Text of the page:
JSON Data section
Most folks (note: you are not “Most folks”, you are exceptional because you’re reading ‘Adding a Plugin directly to the Source Code’.) use the control panel to configure the JSON data for this plugin but it’s useful to see what it may look like. This example loads a document from a URL:
This example loads a document from the applications bundle (compiled in Xcode or Eclipse). Note that a localFileName is used instead of a dataURL.
This is the JSON data that you’ll add to the Project_Config file.
For Android there’s only two non-Buzztouch plugins (both by Raveyd) at the time of writing this article. So we’ll go through the process of adding the eBook Plugin to the Source Code.
Let’s take a look at the eBook plugin’s readme.txt file and scroll down to the JSON data section. (Note: I modified the text to simplify this tutorial).
The online control panel is used to configure the JSON data for this plugin but it’s useful to see what it may look like.
To add this Plugin / Screen to your app requires eight steps:
Step one: Add the item to either:
a. Tabbed Layout (making the screen a home screen), or
b. Add the item to a menu screen.
Read my articles regarding JSON for this step.
Step two: Copy the “New” Plugin’s sample JSON data from the Readme.txt file.
Step three: Go to the Source Code and open up the BT_config.txt file and paste the JSON data where appropriate.
“navBarTitleText”:”MySkylla’s 2nd ebook”,
Note: the itemId is any unique number you wish to use. Yes, you can just make one up, no permission is required from any one. It just has to be unique, as in “not used by another screen”.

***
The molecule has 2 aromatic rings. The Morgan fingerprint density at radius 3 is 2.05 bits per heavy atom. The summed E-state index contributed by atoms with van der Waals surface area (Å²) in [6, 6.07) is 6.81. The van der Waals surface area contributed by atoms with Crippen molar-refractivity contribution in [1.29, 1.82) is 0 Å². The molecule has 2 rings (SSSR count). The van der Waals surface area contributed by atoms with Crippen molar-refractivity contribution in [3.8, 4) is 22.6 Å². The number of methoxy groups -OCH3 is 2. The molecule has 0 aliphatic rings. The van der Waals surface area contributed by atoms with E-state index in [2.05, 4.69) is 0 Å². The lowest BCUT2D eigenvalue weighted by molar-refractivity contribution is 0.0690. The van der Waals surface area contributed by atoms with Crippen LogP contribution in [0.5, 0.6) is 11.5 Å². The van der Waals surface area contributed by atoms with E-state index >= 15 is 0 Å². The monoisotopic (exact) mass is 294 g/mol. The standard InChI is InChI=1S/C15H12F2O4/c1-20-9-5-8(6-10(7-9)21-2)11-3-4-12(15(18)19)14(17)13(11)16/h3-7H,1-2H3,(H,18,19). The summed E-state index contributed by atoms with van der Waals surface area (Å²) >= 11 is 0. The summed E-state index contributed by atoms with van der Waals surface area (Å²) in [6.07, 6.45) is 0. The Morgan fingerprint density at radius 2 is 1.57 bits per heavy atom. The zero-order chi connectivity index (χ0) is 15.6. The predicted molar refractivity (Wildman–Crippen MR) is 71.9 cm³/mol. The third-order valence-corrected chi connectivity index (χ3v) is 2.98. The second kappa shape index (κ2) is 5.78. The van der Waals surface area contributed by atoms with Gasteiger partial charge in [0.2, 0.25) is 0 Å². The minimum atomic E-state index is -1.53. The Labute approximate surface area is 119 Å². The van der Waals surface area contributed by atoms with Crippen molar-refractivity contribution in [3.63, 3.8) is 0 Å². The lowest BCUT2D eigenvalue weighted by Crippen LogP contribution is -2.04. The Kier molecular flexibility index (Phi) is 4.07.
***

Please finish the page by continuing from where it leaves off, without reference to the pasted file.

Don’t modify the itemType.
Modify the “navBarTitleText”: Just change “MySkylla’s 2nd ebook” to any text you wish to display in the Nav Bar. For example “My Cool Nav Bar Title” or “Poetry by Fred”.
The eBook plugin is based on the Custom HTML text plugin. It’s supposing that you’ll have the HTML file saved on the server hosting the Control Panel. But since you’re not using the eBook plugin via the Control Panel you have two options.
(Note: I haven’t tried using an embedded file with the eBook plugin, so this may not work without a modification to the .xml file and the .java file. I expect it’ll work.)
For additional eBooks you just modify the JSON data. Just add 1 to the itemId. You may wish to also modify the “navBarTitleText” & the “dataURL”.
Here’s a sample. (Note: the “itemType” remains unchanged)
“navBarTitleText”:”MySkylla’s 3rd ebook”,
Step Four: we need to add Project files to the Source Code.
The readme.txt file states:
For iOS: (Since the eBook plugin is Android only I’ll use the PDF plugin info)
Add the project files to the source code (the plugins directory is suggested).
For Android you’ll find:
1 .java class file is needed,
1 layout xml file is needed,
(a total of 2 files)
Just drag and stop these two files to the Source Code.
Step Six: Modify the files you just added:
Replace all instances of ‘BT_appDelegate’ with _appDelegate, in both implementation (.m) file as well as header (.h) files.
Modify the .java file:
On line 40 you’ll find: package com.buzzTouch;
Change “com.buzzTouch;” to your app’s package name, so for example it would read: package com.MySkylla.appOne;
Step Seven: Compile and run the Project.
Step Eight: Now you’ll have a problem, in that every time you ‘refresh’ your app, you’re going to wipe out any of your changes you’ve made to the BT_config.txt file, because the added JSON data is not in your control panel. To resolve this you can either take the app Offline so that the Config file doesn’t update, or you can point the app’s DataURL to a Config file you publish elsewhere.